Reflection on 15-Year-Old Writing

omri-18-training

I found something I wrote in February 26, 2002. I was 16 days away from the gibush—a week-long intense tryout—for Shayetet, the Israeli Naval Commando, that includes marches on the beaches of Atlit while carrying bags of sand, and hours of sprinting in and out of the sea. I had been training for the gibush for months (the picture was taken during training).

I was 18 and scared shitless. Not of failing or not passing the test, but of reaching a breaking point and giving up. I was afraid of not being as strong as I thought or hoped I was. Of reaching a wall and not making it through. Of disappointing myself.


This is the pick-me-up note—painstakingly word for word—I wrote myself almost 15 years ago:


“I believe there are moments in a man’s life which can either make him or break him. He has a split second in which to make a decision that will alter the rest of his life. Making a decision between quitting, giving up, and grind his teeth and finish what he started, not only finishing but triumphing. There is no way, no way, I’m not finishing that gibush. They will physically have to put me on a bus because I will not leave. I’ll take everything they throw at me and take it. I’ll do it because that’s what I have to do. If I’m in the hard sand with a bag and a weapon, and my legs are so sore that with every step I feel an echo of pain, and the instructor starts running faster, I’ll run faster. No matter what, I will grind my teeth and do what I have to do. If all the other people who have passed have passed, so can I. I know what I can and can’t do. This I can do.”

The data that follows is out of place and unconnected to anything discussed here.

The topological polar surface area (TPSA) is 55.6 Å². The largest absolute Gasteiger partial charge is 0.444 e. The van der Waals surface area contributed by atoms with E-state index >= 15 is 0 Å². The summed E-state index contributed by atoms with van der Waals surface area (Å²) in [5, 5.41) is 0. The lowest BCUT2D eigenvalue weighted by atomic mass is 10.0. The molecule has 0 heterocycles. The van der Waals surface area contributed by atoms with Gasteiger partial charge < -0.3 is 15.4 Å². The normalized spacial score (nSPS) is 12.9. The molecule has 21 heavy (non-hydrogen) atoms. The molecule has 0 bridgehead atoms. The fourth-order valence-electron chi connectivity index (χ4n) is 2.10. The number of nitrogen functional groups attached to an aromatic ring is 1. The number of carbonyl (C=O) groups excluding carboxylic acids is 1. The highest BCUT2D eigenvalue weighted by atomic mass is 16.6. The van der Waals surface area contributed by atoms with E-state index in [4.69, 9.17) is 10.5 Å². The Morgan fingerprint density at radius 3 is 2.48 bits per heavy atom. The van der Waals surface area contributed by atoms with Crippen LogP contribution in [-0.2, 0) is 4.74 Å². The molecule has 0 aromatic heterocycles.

First, considering what I want to do with my life, I’m glad my writing has improved. But I did finish that gibush. I didn’t pass, neither did I pass another gibush I did for a different unit the following month. I got a chance to do a second gibush for the Naval Commando the following summer, passed, got dropped a class six months into training, went to the gun boats for two months, was sent home for four, then back to a different Naval Commando crew where I kept training. Two years and nine months after I wrote this—12 years ago next week—I finished training and became a Naval Commando. I learned that if the person next to you can do it, so can you. I learned that it’s all in your head, there’s nothing you can’t do, and, most importantly, that the race isn’t always won by the fastest runners, but by those who keep running.

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